ii) Introductory presentations will expose the theoretical bases, the improved features of the Biome-BGC model, and overview of the on-line tools. Two sessions are devoted to train attendees in an interactive and participatory manner. One for individually run Sensitivity Analysis (SA) of the model parameters, and a Generalized Likelihood Uncertainty Estimation (GLUE) to fine tune these parameters. The second for applying different land use change options (e.g. afforestation of abandoned fields) and perform simulations to get carbon sequestration and ecosystem service indicators. Groups will be formed to make collective decisions on land use change within a framework of an on-line regional case study.

iii) Improve ecosystem modelling to support carbon sequestration and ecosystem studies affected by human interventions is a leading-edge topic. Professor Zoltán Barcza is a topical researcher in developments of Biome-BGC ecosystem modelling. Ferenc Horváth is the leader of development of on-line ecosystem modelling tools.


WORKSHOP 3 - Thursday, Dec. 11, 10:45-12:45pm

Macroecology meets macroevolution: evolutionary dynamics of niches over phylogenies

Principal organizer: Saverio Vicario


i) Molecular phylogenetic inference is a powerful approach for reconstructing evolutionary history. The combination with statistical correlation methods such as ecological niche modelling (ENM) and a rapidly growing corpus of open data allows larger studies of eco-evolutionary responses to climatic changes in the environment. However, such approaches are computationally demanding and require an integrated access to data and methods from many disciplines, including taxonomy, phylogenetics, ecology, and climatology. This creates obstacles for wider applications of such ‘phyloclimatic modelling’ in conservation and ecosystem research.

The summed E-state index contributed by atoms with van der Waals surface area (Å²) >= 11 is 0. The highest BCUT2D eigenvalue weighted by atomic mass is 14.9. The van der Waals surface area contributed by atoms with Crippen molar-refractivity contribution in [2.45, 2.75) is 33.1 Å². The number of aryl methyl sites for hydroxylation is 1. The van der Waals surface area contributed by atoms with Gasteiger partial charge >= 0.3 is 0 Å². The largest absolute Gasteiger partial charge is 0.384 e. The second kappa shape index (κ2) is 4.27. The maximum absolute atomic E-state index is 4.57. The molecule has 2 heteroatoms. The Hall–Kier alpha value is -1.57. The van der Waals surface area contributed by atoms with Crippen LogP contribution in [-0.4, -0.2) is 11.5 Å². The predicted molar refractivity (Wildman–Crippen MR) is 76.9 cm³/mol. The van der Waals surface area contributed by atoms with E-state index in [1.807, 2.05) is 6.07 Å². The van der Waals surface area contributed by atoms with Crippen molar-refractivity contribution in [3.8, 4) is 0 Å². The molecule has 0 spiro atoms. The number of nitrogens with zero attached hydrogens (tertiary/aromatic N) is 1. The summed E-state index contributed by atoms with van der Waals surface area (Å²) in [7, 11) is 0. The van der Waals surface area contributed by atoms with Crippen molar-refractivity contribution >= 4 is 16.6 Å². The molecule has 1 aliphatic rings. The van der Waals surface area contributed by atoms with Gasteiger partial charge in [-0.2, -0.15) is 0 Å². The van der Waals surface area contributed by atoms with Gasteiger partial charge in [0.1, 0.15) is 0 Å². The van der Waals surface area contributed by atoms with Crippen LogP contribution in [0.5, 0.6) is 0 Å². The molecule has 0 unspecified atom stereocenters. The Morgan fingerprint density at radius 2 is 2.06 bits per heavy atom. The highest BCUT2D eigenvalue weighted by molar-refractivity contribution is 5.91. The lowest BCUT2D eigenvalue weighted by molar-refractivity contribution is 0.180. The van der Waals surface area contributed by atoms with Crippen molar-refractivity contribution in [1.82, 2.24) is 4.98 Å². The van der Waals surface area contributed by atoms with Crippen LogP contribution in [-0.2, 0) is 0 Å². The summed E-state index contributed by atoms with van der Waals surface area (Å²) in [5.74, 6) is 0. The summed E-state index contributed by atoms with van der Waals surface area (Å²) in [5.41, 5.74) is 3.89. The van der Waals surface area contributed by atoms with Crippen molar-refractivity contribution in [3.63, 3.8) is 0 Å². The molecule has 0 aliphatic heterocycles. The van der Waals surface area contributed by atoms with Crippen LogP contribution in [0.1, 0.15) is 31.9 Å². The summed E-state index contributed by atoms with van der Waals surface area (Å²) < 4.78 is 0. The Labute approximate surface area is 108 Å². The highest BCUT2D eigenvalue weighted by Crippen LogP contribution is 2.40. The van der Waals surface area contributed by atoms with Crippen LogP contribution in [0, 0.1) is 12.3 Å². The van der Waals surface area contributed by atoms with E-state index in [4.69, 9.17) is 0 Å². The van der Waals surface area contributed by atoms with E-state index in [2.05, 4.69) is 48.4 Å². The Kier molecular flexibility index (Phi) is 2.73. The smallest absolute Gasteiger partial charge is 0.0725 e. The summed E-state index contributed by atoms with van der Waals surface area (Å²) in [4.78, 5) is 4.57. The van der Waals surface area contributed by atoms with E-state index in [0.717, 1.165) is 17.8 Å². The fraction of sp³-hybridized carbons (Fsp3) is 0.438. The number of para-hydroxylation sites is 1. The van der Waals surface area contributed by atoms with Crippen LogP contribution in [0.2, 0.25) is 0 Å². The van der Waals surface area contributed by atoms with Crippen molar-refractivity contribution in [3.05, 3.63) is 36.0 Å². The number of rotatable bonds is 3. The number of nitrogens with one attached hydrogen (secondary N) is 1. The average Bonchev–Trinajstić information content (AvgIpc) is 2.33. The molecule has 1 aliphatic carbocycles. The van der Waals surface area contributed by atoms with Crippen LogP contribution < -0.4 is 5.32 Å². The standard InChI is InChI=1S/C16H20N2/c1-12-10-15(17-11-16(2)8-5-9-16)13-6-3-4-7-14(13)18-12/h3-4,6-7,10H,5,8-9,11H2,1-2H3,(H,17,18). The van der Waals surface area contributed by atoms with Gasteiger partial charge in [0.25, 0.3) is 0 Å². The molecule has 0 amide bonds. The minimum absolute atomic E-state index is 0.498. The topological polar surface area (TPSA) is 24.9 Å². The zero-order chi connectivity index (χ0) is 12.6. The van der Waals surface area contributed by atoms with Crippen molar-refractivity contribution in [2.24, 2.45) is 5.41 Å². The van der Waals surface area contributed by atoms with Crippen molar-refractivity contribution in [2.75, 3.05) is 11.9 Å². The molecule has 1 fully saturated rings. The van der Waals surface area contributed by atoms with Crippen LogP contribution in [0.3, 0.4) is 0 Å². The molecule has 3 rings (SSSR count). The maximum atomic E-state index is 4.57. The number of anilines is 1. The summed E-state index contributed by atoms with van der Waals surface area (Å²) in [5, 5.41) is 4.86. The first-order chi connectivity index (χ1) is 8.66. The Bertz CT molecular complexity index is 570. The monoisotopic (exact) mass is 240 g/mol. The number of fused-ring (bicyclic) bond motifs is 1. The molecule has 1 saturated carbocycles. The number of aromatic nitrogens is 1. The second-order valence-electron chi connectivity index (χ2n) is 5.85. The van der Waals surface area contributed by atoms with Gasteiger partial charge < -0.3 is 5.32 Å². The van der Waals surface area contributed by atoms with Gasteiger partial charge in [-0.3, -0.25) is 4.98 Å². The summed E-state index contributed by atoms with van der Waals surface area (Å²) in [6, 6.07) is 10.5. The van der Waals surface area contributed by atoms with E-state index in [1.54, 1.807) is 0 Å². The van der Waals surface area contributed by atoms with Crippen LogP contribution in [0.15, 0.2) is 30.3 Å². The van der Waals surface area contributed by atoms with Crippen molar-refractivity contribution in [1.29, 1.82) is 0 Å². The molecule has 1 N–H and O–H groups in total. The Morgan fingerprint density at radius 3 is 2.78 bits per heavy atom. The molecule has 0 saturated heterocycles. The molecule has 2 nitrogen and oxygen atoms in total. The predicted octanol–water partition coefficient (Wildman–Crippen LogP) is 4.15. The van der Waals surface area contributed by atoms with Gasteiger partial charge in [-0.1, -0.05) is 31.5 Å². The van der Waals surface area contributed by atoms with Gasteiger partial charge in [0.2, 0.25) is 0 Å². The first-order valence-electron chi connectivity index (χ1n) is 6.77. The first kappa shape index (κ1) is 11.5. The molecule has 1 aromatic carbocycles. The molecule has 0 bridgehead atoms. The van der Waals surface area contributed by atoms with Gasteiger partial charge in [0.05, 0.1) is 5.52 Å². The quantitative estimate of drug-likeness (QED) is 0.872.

ii)The workshop addresses this challenge and introduces concepts, techniques, and resources for scalable taxonomic, phylogenetic and niche modelling analysis in ecological research. The program starts with a short introduction as well as an example case, followed by a number of practical exercises that guide the participants through all principal steps of a phyloclimatic analysis. For this purpose, we will provide extensive tutorials (incl. input data) with all analytical exercises in form of a hardcopy and e-copy. Participants will work in groups of 2.

iii)The workshop will finish with a short  plenary, collecting feedback and discussing individual research ideas. The speakers comprise a group of young key interdisciplinary scientists working on the forefront of systematic research, and developing analytical services for ecological and evolutionary research. After the workshop, participants are expected to be able to design their own research project that integrates phylogenetic with biogeographic analyses.





19 February 2015

At the final review of the project by the EC, one of the reviewers said: “Incredible work done with a community that is not unified. Remarkable work. It opens for new development in a near future. Hope for success. Good project. Happy that you have been financed three plus years ago.”

Read all about the project and its results in the Project Final Report or read the Executive Summary only.